Fiscal stimulus, the cut in payroll tax paid by workers and the extension of the Bush tax cuts have failed to be catalytic in any manner due to the uncertainty of their duration. No sooner had the Presdent signed an extension of the Bush tax cuts for one year, then he began promising to allow their expiration in 2013.

And all of this occurs against a troubling backdrop where American economic growth has stalled and the European Union struggles with a sovereign debt crisis compounded by economic retrenchment. In Asia, China faces a potential housing bubble bigger than the US housing crisis in 2008, while in India, manufacturing has slowed to a crawl.

In terms of timing, the return of Congress from its summer recess and the scheduled national address by President Obama on jobs could not be better timed. We are at a truly pivotal point in our economic affairs, with the potential for catastrophic outcomes unless something is done.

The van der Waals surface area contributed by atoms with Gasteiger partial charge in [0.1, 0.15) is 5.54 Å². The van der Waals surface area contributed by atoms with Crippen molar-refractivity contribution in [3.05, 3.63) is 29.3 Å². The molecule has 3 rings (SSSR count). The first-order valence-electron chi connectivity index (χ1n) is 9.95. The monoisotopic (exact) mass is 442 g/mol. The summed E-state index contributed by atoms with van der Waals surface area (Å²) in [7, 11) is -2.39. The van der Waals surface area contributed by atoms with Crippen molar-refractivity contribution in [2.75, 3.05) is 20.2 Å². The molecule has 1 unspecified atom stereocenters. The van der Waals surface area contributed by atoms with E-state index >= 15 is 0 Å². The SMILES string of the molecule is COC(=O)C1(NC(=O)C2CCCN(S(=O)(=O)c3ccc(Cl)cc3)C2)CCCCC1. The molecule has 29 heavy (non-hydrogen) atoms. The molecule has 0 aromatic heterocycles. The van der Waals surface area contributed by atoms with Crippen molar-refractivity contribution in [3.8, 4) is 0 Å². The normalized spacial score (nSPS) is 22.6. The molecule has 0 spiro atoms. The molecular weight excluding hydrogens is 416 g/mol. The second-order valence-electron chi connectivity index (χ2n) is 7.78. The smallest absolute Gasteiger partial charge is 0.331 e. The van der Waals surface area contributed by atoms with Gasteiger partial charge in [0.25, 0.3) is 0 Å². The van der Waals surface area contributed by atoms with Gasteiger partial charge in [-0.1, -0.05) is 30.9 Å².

Thus far, partisans on both sides have offered policy prescriptions that are timid, ad hoc and off-target.

Republican announced an agenda for the coming weeks that focuses on repealing regulations, taking on the National Labor Relations Board, and reducing taxes for small businesses. Its a “nibble-at-the-edges” agenda.

The Democrats are planning for little more. Early leaks on the Administration’s jobs plan focuses largely on repackaging of previous initiatives, infrastructure and clean tech spending, and continuation of the payroll tax cut.

Neither agenda, even if both were implemented in full, is going to shock the economy significantly enough to change the status quo.

To shape a package that restores America to growth, Washington needs to start with the intangibles.

America is in the midst of a crisis of confidence. The post-2008 economic hardship is increasingly seen as the “new normal.”  Leading experts talk about the likely need for years of hardship before the economy can begin to grow.